Kitty McAlister made record time. To be exact, in an hour and twelve minutes she was at the Weiner house on the outskirts of Montclair. What is more, she had covered her trail in a manner that she believed would have been worthy of Jim. Too, she shortly discovered the window by which he had entered, and she was not long in following suit.
Inside the darkened room she stood for a moment listening intently. No sound came to her, and she groped her way toward an outlet. Once in the hallway she again listened—and still nothing came to her. Cautiously she climbed a flight of stairs—and then her heart gave a great leap!
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She heard a voice—and it was not the voice of Jim or of Weiner or of the old servant. It was the voice of the man she instantly realized as Terry Neal:
"Well, Jim Knowles," he was say- ing, "got you again, eh?"
Jim did not answer—the detective was silent—and no revolver shot came. It must mean that he was—captured!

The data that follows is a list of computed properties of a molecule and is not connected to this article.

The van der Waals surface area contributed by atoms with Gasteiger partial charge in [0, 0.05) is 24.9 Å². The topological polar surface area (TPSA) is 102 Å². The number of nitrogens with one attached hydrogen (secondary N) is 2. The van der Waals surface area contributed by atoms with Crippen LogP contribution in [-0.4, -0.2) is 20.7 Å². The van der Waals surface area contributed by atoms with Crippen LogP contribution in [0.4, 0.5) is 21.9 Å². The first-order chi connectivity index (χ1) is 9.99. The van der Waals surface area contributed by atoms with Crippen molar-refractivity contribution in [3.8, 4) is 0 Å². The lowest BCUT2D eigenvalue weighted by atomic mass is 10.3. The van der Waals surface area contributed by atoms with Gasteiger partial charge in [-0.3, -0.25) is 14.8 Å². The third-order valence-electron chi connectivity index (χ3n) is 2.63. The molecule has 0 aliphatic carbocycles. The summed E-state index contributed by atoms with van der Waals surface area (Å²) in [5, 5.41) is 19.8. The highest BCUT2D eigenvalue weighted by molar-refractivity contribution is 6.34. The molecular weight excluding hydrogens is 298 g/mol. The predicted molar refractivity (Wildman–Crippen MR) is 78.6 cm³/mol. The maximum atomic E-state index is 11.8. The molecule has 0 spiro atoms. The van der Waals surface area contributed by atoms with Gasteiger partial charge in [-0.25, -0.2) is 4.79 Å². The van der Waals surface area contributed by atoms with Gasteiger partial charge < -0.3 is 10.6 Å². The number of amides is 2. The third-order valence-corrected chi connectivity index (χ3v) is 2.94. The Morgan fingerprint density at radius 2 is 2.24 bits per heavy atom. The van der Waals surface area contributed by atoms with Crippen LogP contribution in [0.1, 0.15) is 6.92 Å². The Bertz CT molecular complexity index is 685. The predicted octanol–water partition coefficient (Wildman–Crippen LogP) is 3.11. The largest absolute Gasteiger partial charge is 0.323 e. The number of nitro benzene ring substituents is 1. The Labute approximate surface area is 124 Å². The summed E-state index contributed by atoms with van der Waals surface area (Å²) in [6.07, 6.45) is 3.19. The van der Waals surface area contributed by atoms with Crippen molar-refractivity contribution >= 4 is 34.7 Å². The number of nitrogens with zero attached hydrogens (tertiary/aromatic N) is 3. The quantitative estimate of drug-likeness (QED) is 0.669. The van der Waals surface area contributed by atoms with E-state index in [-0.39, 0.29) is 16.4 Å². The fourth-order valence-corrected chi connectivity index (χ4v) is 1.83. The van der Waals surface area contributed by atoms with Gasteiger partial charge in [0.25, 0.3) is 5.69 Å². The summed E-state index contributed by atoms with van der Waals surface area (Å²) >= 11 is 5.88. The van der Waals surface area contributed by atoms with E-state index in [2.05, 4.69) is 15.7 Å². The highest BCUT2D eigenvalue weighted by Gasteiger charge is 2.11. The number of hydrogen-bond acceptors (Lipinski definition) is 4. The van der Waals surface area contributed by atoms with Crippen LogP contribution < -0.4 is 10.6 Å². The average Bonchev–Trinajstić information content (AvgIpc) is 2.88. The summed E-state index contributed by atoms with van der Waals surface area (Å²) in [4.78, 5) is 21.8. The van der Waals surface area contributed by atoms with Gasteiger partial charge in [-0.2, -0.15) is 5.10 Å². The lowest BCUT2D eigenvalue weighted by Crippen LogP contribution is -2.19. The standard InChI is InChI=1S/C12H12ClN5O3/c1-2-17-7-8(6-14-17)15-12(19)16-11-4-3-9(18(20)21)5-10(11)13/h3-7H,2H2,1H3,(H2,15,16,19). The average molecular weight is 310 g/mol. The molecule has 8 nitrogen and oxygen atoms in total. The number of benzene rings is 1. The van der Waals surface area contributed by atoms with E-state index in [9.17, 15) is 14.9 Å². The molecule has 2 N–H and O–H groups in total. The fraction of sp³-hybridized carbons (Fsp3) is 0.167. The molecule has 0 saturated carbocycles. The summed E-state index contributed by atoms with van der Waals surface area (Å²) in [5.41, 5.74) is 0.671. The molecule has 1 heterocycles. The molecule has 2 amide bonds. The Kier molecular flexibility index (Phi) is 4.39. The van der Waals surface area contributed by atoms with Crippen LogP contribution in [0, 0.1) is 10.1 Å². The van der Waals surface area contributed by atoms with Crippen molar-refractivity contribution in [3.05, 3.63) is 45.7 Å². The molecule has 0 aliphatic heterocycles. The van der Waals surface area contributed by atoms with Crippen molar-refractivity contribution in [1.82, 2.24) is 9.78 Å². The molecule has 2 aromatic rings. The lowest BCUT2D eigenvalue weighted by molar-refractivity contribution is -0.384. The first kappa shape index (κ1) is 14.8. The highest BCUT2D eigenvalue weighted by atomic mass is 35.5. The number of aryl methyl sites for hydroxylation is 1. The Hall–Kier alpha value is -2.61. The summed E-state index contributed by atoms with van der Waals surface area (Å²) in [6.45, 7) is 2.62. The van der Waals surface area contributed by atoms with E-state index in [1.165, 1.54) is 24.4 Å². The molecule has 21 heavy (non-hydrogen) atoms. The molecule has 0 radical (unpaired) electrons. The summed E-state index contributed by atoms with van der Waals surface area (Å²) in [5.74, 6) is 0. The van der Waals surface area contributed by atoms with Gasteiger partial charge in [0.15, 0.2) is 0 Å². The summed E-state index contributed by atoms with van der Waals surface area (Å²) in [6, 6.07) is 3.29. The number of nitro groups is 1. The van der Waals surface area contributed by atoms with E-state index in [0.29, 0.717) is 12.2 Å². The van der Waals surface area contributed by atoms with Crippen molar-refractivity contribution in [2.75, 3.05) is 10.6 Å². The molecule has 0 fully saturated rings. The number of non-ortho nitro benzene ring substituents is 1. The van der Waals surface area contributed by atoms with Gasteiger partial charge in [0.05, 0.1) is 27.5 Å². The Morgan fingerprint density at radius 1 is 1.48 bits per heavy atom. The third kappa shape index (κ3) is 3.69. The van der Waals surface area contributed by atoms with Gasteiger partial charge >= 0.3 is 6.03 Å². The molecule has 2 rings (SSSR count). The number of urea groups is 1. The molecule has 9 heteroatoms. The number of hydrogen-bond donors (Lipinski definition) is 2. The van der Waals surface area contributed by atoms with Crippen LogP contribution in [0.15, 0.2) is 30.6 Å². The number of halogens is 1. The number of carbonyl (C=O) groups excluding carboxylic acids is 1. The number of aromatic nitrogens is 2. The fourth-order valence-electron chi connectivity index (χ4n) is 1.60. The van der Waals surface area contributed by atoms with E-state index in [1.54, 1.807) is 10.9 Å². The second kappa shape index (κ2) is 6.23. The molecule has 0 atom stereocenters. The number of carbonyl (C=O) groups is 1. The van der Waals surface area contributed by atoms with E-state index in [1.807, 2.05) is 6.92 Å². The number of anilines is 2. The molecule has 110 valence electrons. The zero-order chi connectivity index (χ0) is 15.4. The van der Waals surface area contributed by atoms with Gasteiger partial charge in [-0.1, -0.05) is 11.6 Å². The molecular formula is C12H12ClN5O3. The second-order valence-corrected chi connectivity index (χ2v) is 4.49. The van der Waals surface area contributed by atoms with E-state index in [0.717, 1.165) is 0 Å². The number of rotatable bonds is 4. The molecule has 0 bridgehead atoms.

With the lithe, noiseless tread of a panther she climbed the stairway, and as she reached the landing a flood of light streaked from an open doorway. Trough the aperture she saw what had happened. Jim was kneeling by the safe, apparently having just opened it; standing perhaps a dozen feet away, with his weapon levelled, was the hunt- er! . . .
"No, Jim,"—the detective was speak- ing—"you haven't ever given me enough credit. I managed to see you at Weiner's this afternoon—I'll admit that part was bull luck. However, when I learned he'd sold a big thing and was lugging the money home, just took a gamble. Anyway, I trailed you —and I'll give you the credit to say it was no easy merry-go-round. I did it, though, and here I am—and here you are—and that's all!"